This short letter warns the recipient of the letter of a fraud being perpetrated upon unsuspecting operators in the tanning business by a Mr. Stem who was, in 1846, representing himself as the holder of a patent for a certain tanning frame. It seems that Mr. Stem was visiting various tanning establishments in western Pennsylvania and shaking them down for cash for the rights to use “his” patented frame.
The letter was written by Francis Shriver, son of Isaac Shriver and Polly Leatherman, who was born near Frederick, Md. He married Matilda Frysinger of Hanover, Pa. Shriver “acquired a practical knowledge of the tanning and currying business with his cousin Jacob Forney, of Hanover, serving an apprenticeship of four years prior to 1831. Subsequently, he was associated with his cousin, A. K. Shriver, of Union Mills, in the same business. In 1833 he commenced the business at Westminster on his own account, and followed it until the year 1858. He received the highest premium for leather awarded at the National Fair at Washington, D. C., in May, 1846; also, the highest premiums at the Franklin Institute Fairs of Philadelphia — fall of 1846 and ’47;  also, the highest awards at the Maryland Institute Fairs at Baltimore, in 1848 and ’49, the awards being for sole-leather weighing twenty-two pounds to the side which was tanned in four months, or one hundred and twenty days.
He never aspired to political preferment, but was elected, nevertheless, for six consecutive years (1850-56) mayor of the city of Westminster; also, elected, 1856, to the office of school commissioner of Carroll county for two years. In 1851 he was elected a director of the Mutual Fire Insurance Company, in Baltimore county, and served as such, and as general agent, until February, 1861, at which time he was made secretary and treasurer of said company, the duties of which offices he is efficiently discharging at the present time.
During the Civil War, 1861-65, he was of those who warmly espoused the cause of the Union. He was with the Delaware cavalry, under command of Major Knight, on the afternoon of the 29th of June, 1863, when sixty-four men under his charge met the advance of Stuart’s cavalry, eight thousand strong, at Westminster. He was in the midst of the fight, but fortunately escaped without injury, save a flash of gunpowder in the eye from a pistol shot in the hands of an officer. When the retreat was ordered he got off as fast as his horse “John” could carry him. Several men of both sides were killed and wounded in the skirmish.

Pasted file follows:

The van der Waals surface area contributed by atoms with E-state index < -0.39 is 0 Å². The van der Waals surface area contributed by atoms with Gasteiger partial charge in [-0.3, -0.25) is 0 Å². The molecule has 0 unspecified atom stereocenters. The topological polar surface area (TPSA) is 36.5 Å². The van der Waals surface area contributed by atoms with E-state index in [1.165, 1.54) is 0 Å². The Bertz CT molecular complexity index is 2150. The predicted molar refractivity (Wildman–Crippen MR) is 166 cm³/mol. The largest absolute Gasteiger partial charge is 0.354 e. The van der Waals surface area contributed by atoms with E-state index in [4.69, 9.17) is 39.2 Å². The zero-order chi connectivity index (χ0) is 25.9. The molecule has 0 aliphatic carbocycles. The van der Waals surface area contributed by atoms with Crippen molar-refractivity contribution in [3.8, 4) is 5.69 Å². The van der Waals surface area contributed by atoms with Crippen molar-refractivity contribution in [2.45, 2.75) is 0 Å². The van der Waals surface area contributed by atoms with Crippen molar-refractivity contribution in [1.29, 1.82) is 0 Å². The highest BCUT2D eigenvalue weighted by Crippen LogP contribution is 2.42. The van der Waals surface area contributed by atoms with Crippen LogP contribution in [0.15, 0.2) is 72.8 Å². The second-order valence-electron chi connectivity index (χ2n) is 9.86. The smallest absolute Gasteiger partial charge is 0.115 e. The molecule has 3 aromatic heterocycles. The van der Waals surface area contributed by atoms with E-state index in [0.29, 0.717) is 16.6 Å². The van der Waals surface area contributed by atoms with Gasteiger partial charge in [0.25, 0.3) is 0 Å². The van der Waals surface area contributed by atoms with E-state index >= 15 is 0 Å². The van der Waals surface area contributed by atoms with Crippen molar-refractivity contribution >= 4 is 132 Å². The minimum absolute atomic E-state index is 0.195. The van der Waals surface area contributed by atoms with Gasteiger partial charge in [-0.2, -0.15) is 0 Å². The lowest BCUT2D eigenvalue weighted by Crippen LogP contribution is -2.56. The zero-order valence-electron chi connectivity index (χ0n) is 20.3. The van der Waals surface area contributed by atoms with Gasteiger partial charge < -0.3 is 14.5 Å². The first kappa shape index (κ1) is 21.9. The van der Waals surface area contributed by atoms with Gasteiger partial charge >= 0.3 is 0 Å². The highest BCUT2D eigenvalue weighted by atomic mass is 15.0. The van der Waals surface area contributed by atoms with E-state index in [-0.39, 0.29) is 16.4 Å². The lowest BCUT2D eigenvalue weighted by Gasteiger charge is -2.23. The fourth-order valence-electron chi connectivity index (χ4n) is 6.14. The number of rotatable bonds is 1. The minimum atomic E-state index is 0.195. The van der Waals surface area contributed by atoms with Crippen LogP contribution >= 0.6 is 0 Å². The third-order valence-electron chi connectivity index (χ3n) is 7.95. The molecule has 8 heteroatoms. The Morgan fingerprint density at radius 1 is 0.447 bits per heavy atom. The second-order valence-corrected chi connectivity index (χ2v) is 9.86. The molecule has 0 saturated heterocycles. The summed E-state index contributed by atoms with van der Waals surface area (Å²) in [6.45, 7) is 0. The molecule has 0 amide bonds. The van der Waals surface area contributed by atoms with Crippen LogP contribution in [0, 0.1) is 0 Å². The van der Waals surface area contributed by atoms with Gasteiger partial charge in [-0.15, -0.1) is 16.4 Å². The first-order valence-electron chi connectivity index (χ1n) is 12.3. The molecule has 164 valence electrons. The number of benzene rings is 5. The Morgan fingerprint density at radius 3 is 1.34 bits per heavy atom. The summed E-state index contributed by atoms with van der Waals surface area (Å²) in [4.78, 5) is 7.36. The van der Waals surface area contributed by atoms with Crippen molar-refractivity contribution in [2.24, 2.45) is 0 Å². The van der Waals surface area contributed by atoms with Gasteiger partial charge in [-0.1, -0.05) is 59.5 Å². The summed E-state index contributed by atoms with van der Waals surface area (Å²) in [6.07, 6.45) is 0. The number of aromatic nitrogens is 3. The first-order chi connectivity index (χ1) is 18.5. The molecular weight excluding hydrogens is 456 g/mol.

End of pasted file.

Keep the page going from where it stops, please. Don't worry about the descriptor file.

Children of Francis Shriver, and Matilda, his wife: Emeline Eliza, Henry Leatherman, George Washington, Mary Elizabeth, Isaac, Horatio Price, Rebecca Davis, Sarah Matilda, Annie Louisa, Edwin Wilmer, and Frank William.” Source: The Green Book, page 132.
Shriver sent the letter to John Nycum (1797-1878), who originally founded Ray’s Hill (Breezewood) when he bought land there in 1820. He is credited with having constructed many of the early Ray’s Hill stores and business establishments.
Addressed to John Nycum, Esq., Ray’s Hill, Bedford County, Pennsylvania
September 19th 1846
John Nycum, Esq., Dear Sir,
I received your favour of the 14th and in reply I would say that I received a letter of Mr. Brown a few days ago saying that Mr. Stem had called on the Loudon tanners and frightened them out of $20 each making them believe that he had patented the frames in 1834. This Stem lives at Watertown, I think, in Juniata County, Pennsylvania, and I know his frame has nothing to do with Mr. Brown’s — is not like it in any respects. He used to live in our state and failed in business. If he has actually obtained money under the pretense that he has a patent for the same frame you have in use, he is an imposter. No one can have a patent for frames alone, as they were patented as early as 1812. Mr. Brown used them during the War, but they were not like the present frames in any particular.
If this imposter calls on you, treat him as a scoundrel and tell him where I live; send him to me. Mr. Brown says that the Loudon tanners intend prosecuting him. He ought to be prosecuted. You see he tries to make the tanner believe that Brown’s frames are his patent. He gets their money and gives them the privilege to use his patent. By this plan, he avoids the law because he has a patent for one kind of frame. If he comes to me, I will pay him money in the presence of a witness asking him if his frames are identically the same as the one I use, and then I will prosecute him for swindling. I want to catch him.
Your friend, — Francis Shriver
N. B. Don’t be afraid of him. He can’t recover anything of you.